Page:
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WATCH: Three Great New Movies About People With HIV

WATCH: Three Great New Movies About People With HIV


Three great films from Outfest, Los Angeles' annual LGBT film festival, offer glimpses of life with HIV — today and back in 1985.

Here are a few of our faves from Outfest 2013 — standouts among the more than 150 films showing this year.


Set in 1985 in San Francisco, Test is a breathtaking little film about the early days of AIDS, the first HIV test, and life as a young gay man in a burgeoning artistic career. Comparisons to Parting Glances, the beloved and critically acclaimed ‘90s film, are warranted, but Test also has a dancer’s sensibility, a lithe fluidity to the narrative that lends itself well to the story. The lead character, Frankie, is a modern dancer, bullied at work for his lack of masculinity and his inability to be macho on the dance floor (in a dance company filled with gay men, mind you). Frankie’s also trying to become the man he’s meant to be — whatever that is — find love (or sex), and decide whether to get “the” test. It’s a reminder to viewers who are too young to remember what life was like before AIDS, but in a sexy way; like when Frankie and a love talk about whether they’ve ever used condoms — the answer is no, because in 1985 those are for straight boys — and end up in bed blowing them up like balloons. And because director Chris Mason Johnson was a former choreographer himself, the scenes of the dancers are always beautiful and captivating too.  

TransVisible: Bamby Salcedo's Story


Outfest marks the world premiere Dante Alencastre’s documentary about the life of renowned Los Angeles-based trans Latina activist and leader, Bamby Salcedo, following her personal challenges to a transformative rise to prominence in the local trans community. Salcedo’s personal story shares the narrative of many trans immigrant women of color — who find themselves trapped by drugs, prison, sex work, and more — but more interesting is how she’s moved through loss and become a resilient advocate for social justice in multiple, overlapping communities her life has touched, including HIV-positive people, Latina, youth, and LGBT communities.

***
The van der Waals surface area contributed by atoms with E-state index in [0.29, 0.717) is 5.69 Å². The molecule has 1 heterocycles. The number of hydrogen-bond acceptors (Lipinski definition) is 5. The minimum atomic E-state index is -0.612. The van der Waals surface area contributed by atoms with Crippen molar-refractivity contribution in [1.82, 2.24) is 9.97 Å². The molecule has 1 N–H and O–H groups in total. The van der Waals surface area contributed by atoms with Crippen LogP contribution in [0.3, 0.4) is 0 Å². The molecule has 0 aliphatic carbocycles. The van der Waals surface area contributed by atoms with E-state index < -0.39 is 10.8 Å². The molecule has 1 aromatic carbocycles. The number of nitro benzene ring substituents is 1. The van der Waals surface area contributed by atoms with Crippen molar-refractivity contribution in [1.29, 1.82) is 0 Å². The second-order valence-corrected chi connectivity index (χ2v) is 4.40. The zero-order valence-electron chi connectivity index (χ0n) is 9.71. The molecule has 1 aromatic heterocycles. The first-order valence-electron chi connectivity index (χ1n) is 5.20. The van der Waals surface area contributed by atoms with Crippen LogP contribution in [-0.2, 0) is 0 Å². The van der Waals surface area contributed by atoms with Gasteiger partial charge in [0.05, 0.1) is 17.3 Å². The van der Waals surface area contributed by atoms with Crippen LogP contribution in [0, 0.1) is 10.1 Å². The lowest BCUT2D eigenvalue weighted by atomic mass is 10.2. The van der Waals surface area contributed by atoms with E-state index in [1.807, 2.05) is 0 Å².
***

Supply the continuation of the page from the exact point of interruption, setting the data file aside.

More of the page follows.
Salcedo is currently at the helm of the nation’s largest transgender youth program at the Children’s Hospital Los Angeles. TransVisible follows Salcedo’s creation of the life-saving Angels of Change program for trans youth, and her feminist advocacy for the Translatina Coalition. And though we still see the effects of the haunting loss of former partners to drugs or discrimination when Salcedo speaks, it’s clear that she’s a woman who has come into her own in mid-life, rising to greater heights than many in the same stead, and who seems both lovable and unstoppable. That makes TransVisible a heartwarming and human story — a rarity in a media that still portrays trans women as freaks.



In this riveting look at the healthcare crisis around HIV and AIDS in the rural South, director Lisa Biagiotti’s Deepsouth puts a personal face on the epidemic. There are the women — Monica and Tammy — who run an HIV resource retreat in Louisiana with almost no money, and Josh, a young, gay black man who is trying to stay in college while dealing with HIV, poverty, and cultural ignorance. All compelling stories, but the face that gets you most in this documentary is Kathie, the (presumably 60-something) director of AIDS Alabama, who is constantly lobbying, fighting, cold-calling, speaking, and otherwise working so hard to get money allocated to her state, to her region, that she seems literally worn out at the end. In fact, the film closes on a scene where she wants to go to bed — we want her to go to bed — but there is still so much to be done. Both sad and maddening, and at times heartwarming, this is a must-see doc for anyone who thinks that AIDS is over, that Obamacare solved everything, or that people of color aren’t adversely affected by the HIV crisis.

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